A worthy article. But if you want to see what one alternative looks like (doing almost nothing), go to Aberdeen.

  2. Kevan Shaw says:

    The Edinburgh traffic proposals are poor, ill considered and put cycling as the main personal form of transport in a hilly city where cycling is only realistic on expensive electric bikes or by those with a fetish for Lycra. The proposals so far will increase rather than reduce miles driven not just by private car but by delivery vans, taxis, and everyone who can’t walk or who do not live on the tram route. Busses are run on timetables ill suited to main means of transport. We need no more than 15 minute schedules for all routes, reinstatement of recently closed routes and more not fewer bus stops to encourage bus use. We also need timed multi journey tickets not £2 per bus you get on. The Sustrans agenda is not suitable as policy for Edinburgh. We need someone who actually understands people flow and will look at the challenges without defective dogma attached to their thinking.

    1. Mr Alistair Thomas says:

      Not just multi-journey, but also multi-modal. Was recently in Malmö and purchased a 5 day pass which allowed unlimited travel on any public transport mode (bus, train, tram) throughout the whole of Skåne region (basically the south of Sweden). This is what Scotland should be doing.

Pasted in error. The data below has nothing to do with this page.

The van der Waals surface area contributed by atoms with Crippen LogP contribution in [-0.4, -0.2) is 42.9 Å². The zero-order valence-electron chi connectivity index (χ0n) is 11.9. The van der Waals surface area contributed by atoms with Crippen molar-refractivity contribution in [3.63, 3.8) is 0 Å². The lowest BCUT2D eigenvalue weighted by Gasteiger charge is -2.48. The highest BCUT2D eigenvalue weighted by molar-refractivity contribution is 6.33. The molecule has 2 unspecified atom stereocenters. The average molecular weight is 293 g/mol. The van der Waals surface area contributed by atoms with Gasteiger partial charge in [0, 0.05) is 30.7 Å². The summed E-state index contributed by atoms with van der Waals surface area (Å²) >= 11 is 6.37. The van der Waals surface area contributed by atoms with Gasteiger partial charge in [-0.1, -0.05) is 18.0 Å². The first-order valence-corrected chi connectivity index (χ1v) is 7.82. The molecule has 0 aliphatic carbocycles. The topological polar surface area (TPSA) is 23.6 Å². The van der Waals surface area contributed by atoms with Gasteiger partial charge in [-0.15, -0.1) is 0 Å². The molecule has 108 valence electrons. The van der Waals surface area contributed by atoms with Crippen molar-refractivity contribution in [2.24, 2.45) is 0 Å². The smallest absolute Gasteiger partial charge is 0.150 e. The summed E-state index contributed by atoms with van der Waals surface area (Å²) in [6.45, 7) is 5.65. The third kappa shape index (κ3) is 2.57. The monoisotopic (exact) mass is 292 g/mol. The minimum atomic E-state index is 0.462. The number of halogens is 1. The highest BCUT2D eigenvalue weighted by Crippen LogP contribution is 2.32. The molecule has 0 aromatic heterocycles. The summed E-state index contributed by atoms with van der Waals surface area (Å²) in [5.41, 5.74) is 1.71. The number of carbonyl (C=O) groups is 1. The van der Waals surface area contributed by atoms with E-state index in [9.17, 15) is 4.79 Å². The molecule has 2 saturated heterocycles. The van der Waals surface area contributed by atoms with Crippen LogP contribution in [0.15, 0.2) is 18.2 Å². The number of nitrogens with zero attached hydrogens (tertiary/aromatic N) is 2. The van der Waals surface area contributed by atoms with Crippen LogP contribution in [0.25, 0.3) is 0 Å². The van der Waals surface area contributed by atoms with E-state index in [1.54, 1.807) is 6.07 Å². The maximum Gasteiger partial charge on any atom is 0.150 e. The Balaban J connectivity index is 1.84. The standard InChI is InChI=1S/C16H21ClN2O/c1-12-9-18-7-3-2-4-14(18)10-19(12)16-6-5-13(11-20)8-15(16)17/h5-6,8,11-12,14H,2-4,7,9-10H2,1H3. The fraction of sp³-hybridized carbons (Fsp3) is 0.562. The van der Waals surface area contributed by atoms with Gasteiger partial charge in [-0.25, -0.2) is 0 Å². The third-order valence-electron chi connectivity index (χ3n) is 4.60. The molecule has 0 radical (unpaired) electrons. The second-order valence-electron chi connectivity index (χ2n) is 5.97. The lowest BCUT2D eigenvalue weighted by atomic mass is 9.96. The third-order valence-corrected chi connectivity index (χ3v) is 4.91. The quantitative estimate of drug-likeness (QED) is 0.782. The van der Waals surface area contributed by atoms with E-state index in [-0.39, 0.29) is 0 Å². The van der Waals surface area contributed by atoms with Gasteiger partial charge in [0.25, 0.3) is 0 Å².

2. Ben Seven says:

      It’s extraordinary to see the lengths folk will go to to claim cycling Edinburgh isn’t an accessible or feasible solution for at least some of the population. Here you are with a straight face claiming electric bikes are ‘expensive’ with no mention that they are a tenth the cost of a private motor vehicle and cost a pittance to run, and even manage to check ‘lycra’ off on the ‘irrelevant discussion points’ bingo card. What an absolute travesty of a thinkstorm that was.

      1. David Black says:

        Let me introduce you folks to that great bastion of transport socialism, Alexandria, Virginia, where many of the residents work in the nearby Pentagon, CIA HQ at Langley, or the Federal City of DC – so obviously a bunch of lefties, then. You arrive at the metro station on King Street, head down to the street where there’s a massive provision of mass cycle storage, then step over to the bus-plex where a multi-frequency local Dash bus will take you where you want to go on a no-fare basis. Other cities, like Perth, Australia, offer variations on the same theme. The obvious – so damned obvious our ruling numpties just can’t see it – solution in stinky, polluted Edinburgh is to make the buses free for every citizen, with a flat £2 fare for tourists. Car use will immediately decline. I pointed this brilliant panacea to one of our high heid yins and his bovine response was ‘Oh, but how will we pay for the trams, then?’ Doooh!!!!